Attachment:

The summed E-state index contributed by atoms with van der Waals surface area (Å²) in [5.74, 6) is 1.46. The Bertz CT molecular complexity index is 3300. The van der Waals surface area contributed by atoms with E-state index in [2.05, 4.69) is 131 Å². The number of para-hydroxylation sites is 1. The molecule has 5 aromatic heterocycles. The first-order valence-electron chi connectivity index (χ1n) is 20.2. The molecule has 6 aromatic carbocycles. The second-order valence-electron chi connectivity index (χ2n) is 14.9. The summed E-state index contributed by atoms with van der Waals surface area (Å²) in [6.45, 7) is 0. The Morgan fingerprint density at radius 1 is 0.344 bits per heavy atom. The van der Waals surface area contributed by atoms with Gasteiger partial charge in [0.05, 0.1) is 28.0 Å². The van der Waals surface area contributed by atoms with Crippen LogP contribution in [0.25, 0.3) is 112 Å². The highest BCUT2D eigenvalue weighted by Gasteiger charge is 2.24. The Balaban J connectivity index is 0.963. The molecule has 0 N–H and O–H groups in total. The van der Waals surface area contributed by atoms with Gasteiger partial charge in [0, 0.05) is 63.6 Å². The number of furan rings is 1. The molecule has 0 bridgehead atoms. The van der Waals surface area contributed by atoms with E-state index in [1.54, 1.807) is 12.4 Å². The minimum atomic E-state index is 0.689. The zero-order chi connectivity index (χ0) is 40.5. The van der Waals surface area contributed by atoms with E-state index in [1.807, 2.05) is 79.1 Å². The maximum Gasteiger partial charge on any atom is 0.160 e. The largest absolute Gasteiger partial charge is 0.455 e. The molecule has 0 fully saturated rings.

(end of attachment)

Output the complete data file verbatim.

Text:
The summed E-state index contributed by atoms with van der Waals surface area (Å²) in [5.74, 6) is 1.46. The Bertz CT molecular complexity index is 3300. The van der Waals surface area contributed by atoms with E-state index in [2.05, 4.69) is 131 Å². The number of para-hydroxylation sites is 1. The molecule has 5 aromatic heterocycles. The first-order valence-electron chi connectivity index (χ1n) is 20.2. The molecule has 6 aromatic carbocycles. The second-order valence-electron chi connectivity index (χ2n) is 14.9. The summed E-state index contributed by atoms with van der Waals surface area (Å²) in [6.45, 7) is 0. The Morgan fingerprint density at radius 1 is 0.344 bits per heavy atom. The van der Waals surface area contributed by atoms with Gasteiger partial charge in [0.05, 0.1) is 28.0 Å². The van der Waals surface area contributed by atoms with Crippen LogP contribution in [0.25, 0.3) is 112 Å². The highest BCUT2D eigenvalue weighted by Gasteiger charge is 2.24. The Balaban J connectivity index is 0.963. The molecule has 0 N–H and O–H groups in total. The van der Waals surface area contributed by atoms with Gasteiger partial charge in [0, 0.05) is 63.6 Å². The number of furan rings is 1. The molecule has 0 bridgehead atoms. The van der Waals surface area contributed by atoms with E-state index in [1.54, 1.807) is 12.4 Å². The minimum atomic E-state index is 0.689. The zero-order chi connectivity index (χ0) is 40.5. The van der Waals surface area contributed by atoms with E-state index in [1.807, 2.05) is 79.1 Å². The maximum Gasteiger partial charge on any atom is 0.160 e. The largest absolute Gasteiger partial charge is 0.455 e. The molecule has 0 fully saturated rings.